Interfacial mechanism of lipolysis as self-regulated process
Artikel i vetenskaplig tidskrift, 2010
Obesity is a serious public health concern with an increasing prevalence worldwide. The diet contributes strongly to this problem and high-fat food leads to unhealthy conditions. Fat digestion is an energy intensive process as it requires hydrolysis to allow the body to profit from this nutrient. This additional energy expenditure is also present in a highly redundant hormonal regulation system for fat storage which is converted in not a readily accessible form (therefore, an upstream is required in order to tackle fat-related diseases). Due to the low water solubility of oils and fats, the lipase catalyzed reactions take place at a specific locus, the oil-water interface. Despite considerable efforts in the past the effects of the interfacial composition on lipase activity have been only qualitatively understood until recently. It has recently been undertaken a detailed study of the interfacial behavior of lipases, their substrates and products which have contributed to shed light into the mechanism of lipolysis [1-4]. In addition, there are strong evidences that lipase activity is a function of interfacial composition and changes concurrently with lipolytic conversion . In these cases lipase "inhibition" should be attributed to substrate depletion and not to lipase desorption or denaturation as previously hypothesized . This self-limiting effect through the feedback of interfacial composition to the reaction conditions of the enzyme opens a new avenue to control lipase catalysis through the interface. A set of experiments are proposed which can be performed to further characterize and gain a deeper insight into interfacial enzymology. (C) 2010 Elsevier B.V. All rights reserved.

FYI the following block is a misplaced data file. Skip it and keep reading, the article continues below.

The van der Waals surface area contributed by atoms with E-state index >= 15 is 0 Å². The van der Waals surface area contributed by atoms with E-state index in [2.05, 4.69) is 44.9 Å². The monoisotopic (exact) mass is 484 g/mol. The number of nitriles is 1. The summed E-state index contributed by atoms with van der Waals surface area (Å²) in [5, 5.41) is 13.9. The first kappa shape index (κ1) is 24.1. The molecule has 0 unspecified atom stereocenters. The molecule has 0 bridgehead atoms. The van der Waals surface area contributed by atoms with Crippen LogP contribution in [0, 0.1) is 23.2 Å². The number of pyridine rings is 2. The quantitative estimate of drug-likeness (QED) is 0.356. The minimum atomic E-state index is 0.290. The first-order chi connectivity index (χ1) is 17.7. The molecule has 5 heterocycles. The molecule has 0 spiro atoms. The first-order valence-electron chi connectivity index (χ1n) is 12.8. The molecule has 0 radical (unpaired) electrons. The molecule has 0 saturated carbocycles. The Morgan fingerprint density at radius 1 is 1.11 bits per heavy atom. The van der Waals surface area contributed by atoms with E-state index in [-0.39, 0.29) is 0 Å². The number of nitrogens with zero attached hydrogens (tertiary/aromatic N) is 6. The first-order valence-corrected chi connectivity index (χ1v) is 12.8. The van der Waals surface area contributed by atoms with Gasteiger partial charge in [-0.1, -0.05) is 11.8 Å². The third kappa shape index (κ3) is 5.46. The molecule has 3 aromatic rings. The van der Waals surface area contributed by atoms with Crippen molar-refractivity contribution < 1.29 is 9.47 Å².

PANCREATIC LIPASE ACTIVITY